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Here's what I see in a typical "system" log of Azure role instances for their initialization sequence (this is for Windows Server 2008 R2, I haven't checked other versions):

  • the VM is turned on,
  • the VM computer name is changed
  • the VM is rebooted

This is done because the computer name specified initially will not suit for a dynamically configured network, so a suitable name is generated and VM is assigned that name. Since changing a powered on machine name generally requires a reboot the VM is then rebooted.

The problem is this takes extra 35 seconds and this time is effectively wasted.

So there's a powered on Hyper-V VM and its "computer name" needs to be changed.

How can this be done without turning the VM on?

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Are you asking how to change a windows hostname while it is powered off? And actually complaining about a 35 second reboot? –  DanBig Dec 6 '13 at 14:44
1  
If you're asking how to change the Windows hostname while it's powered off the answer is - you can't. Windows requires you to boot the machine, rename and reboot. It's the same in all versions of Windows. –  cole Dec 6 '13 at 14:45
    
@DanBig: I don't mind the reboot taking 35 seconds, I do mind the need to reboot. –  sharptooth Dec 6 '13 at 14:48
    
What does this statement mean: "This is done because the computer name specified initially will not suit for a dynamically configured network"? Also, just to clarify, are you referring to the Windows computer name or the Virtual Machine name? –  joeqwerty Dec 6 '13 at 14:59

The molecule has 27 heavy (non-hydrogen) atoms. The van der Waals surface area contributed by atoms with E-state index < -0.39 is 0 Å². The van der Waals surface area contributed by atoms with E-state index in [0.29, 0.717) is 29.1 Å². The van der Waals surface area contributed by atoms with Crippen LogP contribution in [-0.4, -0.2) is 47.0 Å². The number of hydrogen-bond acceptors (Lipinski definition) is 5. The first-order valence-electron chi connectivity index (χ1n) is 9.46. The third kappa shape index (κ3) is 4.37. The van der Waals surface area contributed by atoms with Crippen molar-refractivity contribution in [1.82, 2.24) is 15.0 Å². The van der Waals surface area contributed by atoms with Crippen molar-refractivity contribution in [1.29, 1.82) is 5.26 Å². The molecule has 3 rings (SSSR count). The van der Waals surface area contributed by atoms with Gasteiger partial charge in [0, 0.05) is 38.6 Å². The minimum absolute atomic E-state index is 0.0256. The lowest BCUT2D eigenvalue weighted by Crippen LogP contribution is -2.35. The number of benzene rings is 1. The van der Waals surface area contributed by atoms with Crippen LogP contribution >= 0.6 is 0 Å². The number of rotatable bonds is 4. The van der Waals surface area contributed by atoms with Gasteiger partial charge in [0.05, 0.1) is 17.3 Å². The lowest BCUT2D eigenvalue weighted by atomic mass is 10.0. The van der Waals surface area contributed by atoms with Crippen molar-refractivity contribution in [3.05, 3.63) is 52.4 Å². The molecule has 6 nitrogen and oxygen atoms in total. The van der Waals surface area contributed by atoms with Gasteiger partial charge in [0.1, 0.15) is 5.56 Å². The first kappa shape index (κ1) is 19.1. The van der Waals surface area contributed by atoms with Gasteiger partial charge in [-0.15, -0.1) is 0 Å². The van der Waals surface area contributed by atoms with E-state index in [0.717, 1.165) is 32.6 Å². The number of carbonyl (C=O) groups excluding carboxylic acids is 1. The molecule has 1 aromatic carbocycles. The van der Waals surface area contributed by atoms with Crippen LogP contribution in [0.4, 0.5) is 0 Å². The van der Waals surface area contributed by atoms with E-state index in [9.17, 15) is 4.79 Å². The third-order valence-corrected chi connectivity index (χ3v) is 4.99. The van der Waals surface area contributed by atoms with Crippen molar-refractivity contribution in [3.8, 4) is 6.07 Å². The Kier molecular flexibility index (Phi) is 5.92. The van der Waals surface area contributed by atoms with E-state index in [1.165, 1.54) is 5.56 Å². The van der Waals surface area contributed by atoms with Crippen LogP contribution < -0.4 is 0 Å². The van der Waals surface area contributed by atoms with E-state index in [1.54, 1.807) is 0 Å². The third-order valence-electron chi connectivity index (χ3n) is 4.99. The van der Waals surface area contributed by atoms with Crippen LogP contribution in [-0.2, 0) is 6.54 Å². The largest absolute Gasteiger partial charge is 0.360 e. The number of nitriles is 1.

@sharptooth Windows have to be rebooted when you change the computer name. –  pauska Dec 6 '13 at 14:59

2 Answers 2

up vote 7 down vote accepted

It is impossible to change any Windows hostname while the machine is powered off, virtual or not. A reboot is also required after a hostname change for it to take effect.

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It is possible to change computer name without a reboot. I am successful on windows 7 (virtual) machines with this powershell script:

$ComputerName = "New Name"

Remove-ItemProperty -path "HKLM:\SYSTEM\CurrentControlSet\Services\Tcpip\Parameters" -   name "Hostname" 
Remove-ItemProperty -path "HKLM:\SYSTEM\CurrentControlSet\Services\Tcpip\Parameters" -name "NV Hostname" 

New-PSDrive -name HKU -PSProvider "Registry" -Root "HKEY_USERS"

Set-ItemProperty -path  "HKLM:\SYSTEM\CurrentControlSet\Control\Computername\Computername" -name "Computername" - value $ComputerName
Set-ItemProperty -path   "HKLM:\SYSTEM\CurrentControlSet\Control\Computername\ActiveComputername" -name    "Computername" -value $ComputerName
Set-ItemProperty -path "HKLM:\SYSTEM\CurrentControlSet\Services\Tcpip\Parameters" -name  "Hostname" -value $ComputerName
Set-ItemProperty -path "HKLM:\SYSTEM\CurrentControlSet\Services\Tcpip\Parameters" -name  "NV Hostname" -value  $ComputerName
Set-ItemProperty -path "HKLM:\SOFTWARE\Microsoft\Windows NT\CurrentVersion\Winlogon" - name "AltDefaultDomainName" -value $ComputerName
Set-ItemProperty -path "HKLM:\SOFTWARE\Microsoft\Windows NT\CurrentVersion\Winlogon" -name "DefaultDomainName" -value $ComputerName
#Set-ItemProperty -path "HKU:\.Default\Software\Microsoft\Windows Media\WMSDK\General" - name "Computername" -value $ComputerName

Source: http://timnew.github.io/blog/2012/04/13/powershell-script-to-rename-computer-without-reboot/

You need to check it and see if it works for you.

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That article says its a hack, and may not be a complete solution. And may have unknown potential issues. The complete solution, is to just reboot the thing. So, take the hack for what it is. –  DanBig Dec 9 '13 at 12:59
    
We have 300 hundred nodes running that hack in production. So, yes it's a hack and it works but it depends on what you want to achieve. And you are right that to change hostname the restart can't be skipped. For us, the computer name counts more than a hostname. –  piotrektt Dec 9 '13 at 18:26

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